November 26, 2015
Today before my appointment with the oncologist, I helped Jose and my sister Yoly get the kids ready for school. The kids woke up in good form, no whining or crying. Because of that, I took it as a sign that the day was going to be a good one. Unlike the day before, when my youngest decided to whine in the highest pitch he could possibly force out. Nevertheless, it was a good day for them. I put their little jackets and hats on and with the two saying “Goodbye mama” then giving me a kiss, they were off to nursery school and the hubby and I went to my appointment.
We reached Sloan Kettering, thankfully on time, but there was a bit of a wait. It looked busier than any other day that I’ve been there, but after twenty minutes, I was called in to see my doctor. As Jose a I waited for her to come into the exam room I felt nervous. I think Jose saw it in me because he held my hand strong and its warmth helped to calm me down. By the way, his hugs have a way of doing that to me as well. When the doctor came in, as usual, she came in with a smile. She has an awesome bedside manner. She asked me about my surgery and how I was feeling. We chatted a while about that, then the topic turned to my chemo regimen. I won’t go into it now, because there are way too many acronyms to talk about and honestly it's still a bit upsetting to me. However, what I will say is that it won’t be a picnic in the park. As I kept listening to the doctor talk about all the side effects and drugs that will be pumped into me I started feeling more and more upset. So much so that I just wanted her to stop. At one point I interrupted her and I asked, “We’re positive this is going to work, right?” She looked at me straight in the eye and replied, “We are optimistic this is going to work, to be positive is to guarantee something, and in medicine, nothing is a guarantee.” She said this as nicely as she possibly could, but it still felt harsh and at that moment my eyes got teary. After that, my brain just shut down. I didn’t hear any more of her words. I was getting angry, not at her, but at God. I wondered in silence as she continued speaking, “why is this happening and what is the purpose behind it? Is there a lesson that I need to learn? And if there is one, why not point me to the right book? Why does cancer have to be my teacher?” I was angry for me, for my kids who at the very moment were at nursery school not knowing their mommy is in a fight for her life, for my sisters who have taken days off from work to be with me, for my friends and family who now worry and finally for my husband who must also feel so scared as he is sitting next to me listening to how sick his wife has to get in order to get better. It all just sucks!!!!! I wanted to scream at God and find a way for him to talk to me and explain what was happening. On the drive back home, as I sat there just looking out the window upset, I took a moment to check my blog messages on my phone. Message after message had inspiring words, basically virtual hugs. I kept reading and saw that some were on my Facebook page, which by the way I hardly log into anymore, the words posted were just beautiful. Some made me laugh, others just simply took my breath away. It all made me feel at peace and I felt no more anger. As I kept reading something hit me. I realized that God was talking to me. He was talking to me through all of you. You who are all slowly becoming my little angels of strength. For that, I was no longer upset, rather humbled and thankful.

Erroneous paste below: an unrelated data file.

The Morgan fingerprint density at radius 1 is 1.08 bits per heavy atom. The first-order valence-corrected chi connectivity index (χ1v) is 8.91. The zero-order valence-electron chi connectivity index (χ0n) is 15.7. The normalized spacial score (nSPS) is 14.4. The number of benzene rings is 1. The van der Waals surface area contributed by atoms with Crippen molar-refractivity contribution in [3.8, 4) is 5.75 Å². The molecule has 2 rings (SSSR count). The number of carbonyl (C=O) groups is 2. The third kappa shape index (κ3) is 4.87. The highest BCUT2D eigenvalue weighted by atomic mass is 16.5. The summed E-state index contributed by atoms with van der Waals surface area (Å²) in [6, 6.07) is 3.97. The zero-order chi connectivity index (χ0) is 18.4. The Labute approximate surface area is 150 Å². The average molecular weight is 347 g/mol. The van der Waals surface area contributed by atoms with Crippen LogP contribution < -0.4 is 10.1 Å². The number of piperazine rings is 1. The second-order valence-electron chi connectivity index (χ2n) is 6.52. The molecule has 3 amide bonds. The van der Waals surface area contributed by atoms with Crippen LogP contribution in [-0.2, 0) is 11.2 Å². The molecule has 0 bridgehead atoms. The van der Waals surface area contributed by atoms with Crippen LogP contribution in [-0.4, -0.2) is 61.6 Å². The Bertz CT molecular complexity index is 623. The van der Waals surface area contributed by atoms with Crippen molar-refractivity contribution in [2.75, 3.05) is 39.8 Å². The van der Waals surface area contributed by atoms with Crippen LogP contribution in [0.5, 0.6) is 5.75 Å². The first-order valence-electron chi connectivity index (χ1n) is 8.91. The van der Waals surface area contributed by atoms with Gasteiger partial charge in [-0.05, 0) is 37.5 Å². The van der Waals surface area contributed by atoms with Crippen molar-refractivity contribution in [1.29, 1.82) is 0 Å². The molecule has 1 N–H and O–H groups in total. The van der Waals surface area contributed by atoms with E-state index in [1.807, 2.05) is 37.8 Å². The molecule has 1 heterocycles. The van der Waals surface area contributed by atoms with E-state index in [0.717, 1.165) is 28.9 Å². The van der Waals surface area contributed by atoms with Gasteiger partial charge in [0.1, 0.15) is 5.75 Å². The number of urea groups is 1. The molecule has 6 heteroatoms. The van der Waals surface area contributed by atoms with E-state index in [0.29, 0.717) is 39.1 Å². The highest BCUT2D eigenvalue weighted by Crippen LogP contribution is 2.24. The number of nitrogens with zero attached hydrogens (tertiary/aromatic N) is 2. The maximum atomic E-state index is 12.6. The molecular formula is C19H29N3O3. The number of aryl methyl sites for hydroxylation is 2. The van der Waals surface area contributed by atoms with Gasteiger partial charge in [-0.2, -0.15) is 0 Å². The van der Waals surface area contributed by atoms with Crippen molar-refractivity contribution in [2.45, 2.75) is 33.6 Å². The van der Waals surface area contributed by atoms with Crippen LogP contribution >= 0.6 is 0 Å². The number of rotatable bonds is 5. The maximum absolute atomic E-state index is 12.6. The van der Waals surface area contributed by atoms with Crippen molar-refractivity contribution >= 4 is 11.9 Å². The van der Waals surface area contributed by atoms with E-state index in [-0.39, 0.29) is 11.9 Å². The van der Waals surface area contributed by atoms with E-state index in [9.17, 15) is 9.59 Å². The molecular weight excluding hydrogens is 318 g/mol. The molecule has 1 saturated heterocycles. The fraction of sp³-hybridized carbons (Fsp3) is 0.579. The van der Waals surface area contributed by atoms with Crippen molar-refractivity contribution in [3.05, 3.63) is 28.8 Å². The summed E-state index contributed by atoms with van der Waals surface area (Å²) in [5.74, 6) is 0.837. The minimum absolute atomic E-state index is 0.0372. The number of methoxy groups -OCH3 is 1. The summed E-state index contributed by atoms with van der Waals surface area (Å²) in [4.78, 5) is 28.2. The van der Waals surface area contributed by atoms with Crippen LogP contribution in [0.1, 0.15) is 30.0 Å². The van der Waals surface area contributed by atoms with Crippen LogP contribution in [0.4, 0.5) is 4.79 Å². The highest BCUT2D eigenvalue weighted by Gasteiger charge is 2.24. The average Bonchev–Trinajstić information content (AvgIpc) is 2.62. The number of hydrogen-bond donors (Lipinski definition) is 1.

As I sit tomorrow with my family to celebrate Thanksgiving, I will be thinking of all of you and thanking God for blessing me with you in my life. Thanking Him for the amazing women and men that have become my sisters and brothers from another mother, for the survivors that I have met along my journey and have embraced me, for the people that have helped me with the kids and show them so much love, for my sisters who have sacrificed so much to come and help with everything, and for my incredible husband who has held my hand since the beginning of this journey and whose strength I admire. God knows I would be terrified if the tables were turned. I thank God for you all, and I pray that you have a wonderful holiday with your family and friends. Hug them tight and before its too late share what they mean to you. Live for today, because like with medicine, there is no guaranteed.
I wrote this entry late at night. By the time you read it it will be Thanksgiving day. Gobble Gobble.
Written by One Tough Cookie Founder Marie Camacho